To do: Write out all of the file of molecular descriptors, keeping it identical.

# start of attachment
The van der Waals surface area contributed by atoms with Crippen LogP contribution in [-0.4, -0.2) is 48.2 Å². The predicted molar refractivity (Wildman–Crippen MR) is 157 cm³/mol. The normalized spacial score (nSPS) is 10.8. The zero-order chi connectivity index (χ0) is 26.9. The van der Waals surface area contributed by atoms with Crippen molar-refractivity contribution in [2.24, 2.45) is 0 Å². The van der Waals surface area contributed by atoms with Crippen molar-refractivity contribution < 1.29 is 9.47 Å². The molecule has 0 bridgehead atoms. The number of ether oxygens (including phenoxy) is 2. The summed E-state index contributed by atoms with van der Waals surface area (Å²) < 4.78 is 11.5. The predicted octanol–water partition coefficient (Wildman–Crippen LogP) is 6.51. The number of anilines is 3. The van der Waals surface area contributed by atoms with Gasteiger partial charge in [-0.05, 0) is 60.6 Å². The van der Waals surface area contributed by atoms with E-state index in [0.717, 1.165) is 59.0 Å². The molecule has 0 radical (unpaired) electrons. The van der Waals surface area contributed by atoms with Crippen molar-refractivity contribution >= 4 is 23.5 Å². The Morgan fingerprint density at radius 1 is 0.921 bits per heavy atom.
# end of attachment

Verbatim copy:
The van der Waals surface area contributed by atoms with Crippen LogP contribution in [-0.4, -0.2) is 48.2 Å². The predicted molar refractivity (Wildman–Crippen MR) is 157 cm³/mol. The normalized spacial score (nSPS) is 10.8. The zero-order chi connectivity index (χ0) is 26.9. The van der Waals surface area contributed by atoms with Crippen molar-refractivity contribution in [2.24, 2.45) is 0 Å². The van der Waals surface area contributed by atoms with Crippen molar-refractivity contribution < 1.29 is 9.47 Å². The molecule has 0 bridgehead atoms. The number of ether oxygens (including phenoxy) is 2. The summed E-state index contributed by atoms with van der Waals surface area (Å²) < 4.78 is 11.5. The predicted octanol–water partition coefficient (Wildman–Crippen LogP) is 6.51. The number of anilines is 3. The van der Waals surface area contributed by atoms with Gasteiger partial charge in [-0.05, 0) is 60.6 Å². The van der Waals surface area contributed by atoms with E-state index in [0.717, 1.165) is 59.0 Å². The molecule has 0 radical (unpaired) electrons. The van der Waals surface area contributed by atoms with Crippen molar-refractivity contribution >= 4 is 23.5 Å². The Morgan fingerprint density at radius 1 is 0.921 bits per heavy atom.